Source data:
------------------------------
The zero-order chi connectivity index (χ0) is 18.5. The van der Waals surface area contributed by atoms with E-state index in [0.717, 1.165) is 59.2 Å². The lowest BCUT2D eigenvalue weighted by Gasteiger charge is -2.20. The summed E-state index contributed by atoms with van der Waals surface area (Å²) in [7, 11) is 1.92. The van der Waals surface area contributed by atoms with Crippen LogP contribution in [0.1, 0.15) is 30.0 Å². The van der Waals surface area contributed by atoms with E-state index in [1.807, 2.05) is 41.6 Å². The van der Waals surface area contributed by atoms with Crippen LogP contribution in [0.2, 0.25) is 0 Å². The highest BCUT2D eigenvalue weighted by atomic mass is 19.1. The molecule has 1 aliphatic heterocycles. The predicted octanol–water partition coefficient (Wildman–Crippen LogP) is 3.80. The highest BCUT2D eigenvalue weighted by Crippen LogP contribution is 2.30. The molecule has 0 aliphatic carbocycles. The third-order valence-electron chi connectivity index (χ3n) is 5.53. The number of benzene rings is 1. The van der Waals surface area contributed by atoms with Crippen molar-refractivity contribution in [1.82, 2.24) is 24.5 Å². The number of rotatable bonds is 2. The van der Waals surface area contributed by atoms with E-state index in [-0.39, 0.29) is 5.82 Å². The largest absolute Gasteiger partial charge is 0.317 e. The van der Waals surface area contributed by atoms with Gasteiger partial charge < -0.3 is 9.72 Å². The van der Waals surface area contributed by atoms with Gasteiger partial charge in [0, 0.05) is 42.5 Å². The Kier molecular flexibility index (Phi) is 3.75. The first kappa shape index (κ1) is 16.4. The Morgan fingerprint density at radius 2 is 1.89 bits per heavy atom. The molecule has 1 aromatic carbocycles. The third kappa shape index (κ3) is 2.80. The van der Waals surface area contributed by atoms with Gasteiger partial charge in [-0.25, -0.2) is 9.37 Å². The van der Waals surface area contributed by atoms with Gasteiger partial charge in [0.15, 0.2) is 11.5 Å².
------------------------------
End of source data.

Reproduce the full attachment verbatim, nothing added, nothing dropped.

The zero-order chi connectivity index (χ0) is 18.5. The van der Waals surface area contributed by atoms with E-state index in [0.717, 1.165) is 59.2 Å². The lowest BCUT2D eigenvalue weighted by Gasteiger charge is -2.20. The summed E-state index contributed by atoms with van der Waals surface area (Å²) in [7, 11) is 1.92. The van der Waals surface area contributed by atoms with Crippen LogP contribution in [0.1, 0.15) is 30.0 Å². The van der Waals surface area contributed by atoms with E-state index in [1.807, 2.05) is 41.6 Å². The van der Waals surface area contributed by atoms with Crippen LogP contribution in [0.2, 0.25) is 0 Å². The highest BCUT2D eigenvalue weighted by atomic mass is 19.1. The molecule has 1 aliphatic heterocycles. The predicted octanol–water partition coefficient (Wildman–Crippen LogP) is 3.80. The highest BCUT2D eigenvalue weighted by Crippen LogP contribution is 2.30. The molecule has 0 aliphatic carbocycles. The third-order valence-electron chi connectivity index (χ3n) is 5.53. The number of benzene rings is 1. The van der Waals surface area contributed by atoms with Crippen molar-refractivity contribution in [1.82, 2.24) is 24.5 Å². The number of rotatable bonds is 2. The van der Waals surface area contributed by atoms with E-state index in [-0.39, 0.29) is 5.82 Å². The largest absolute Gasteiger partial charge is 0.317 e. The van der Waals surface area contributed by atoms with Gasteiger partial charge < -0.3 is 9.72 Å². The van der Waals surface area contributed by atoms with Gasteiger partial charge in [0, 0.05) is 42.5 Å². The Kier molecular flexibility index (Phi) is 3.75. The first kappa shape index (κ1) is 16.4. The Morgan fingerprint density at radius 2 is 1.89 bits per heavy atom. The molecule has 1 aromatic carbocycles. The third kappa shape index (κ3) is 2.80. The van der Waals surface area contributed by atoms with Gasteiger partial charge in [-0.25, -0.2) is 9.37 Å². The van der Waals surface area contributed by atoms with Gasteiger partial charge in [0.15, 0.2) is 11.5 Å².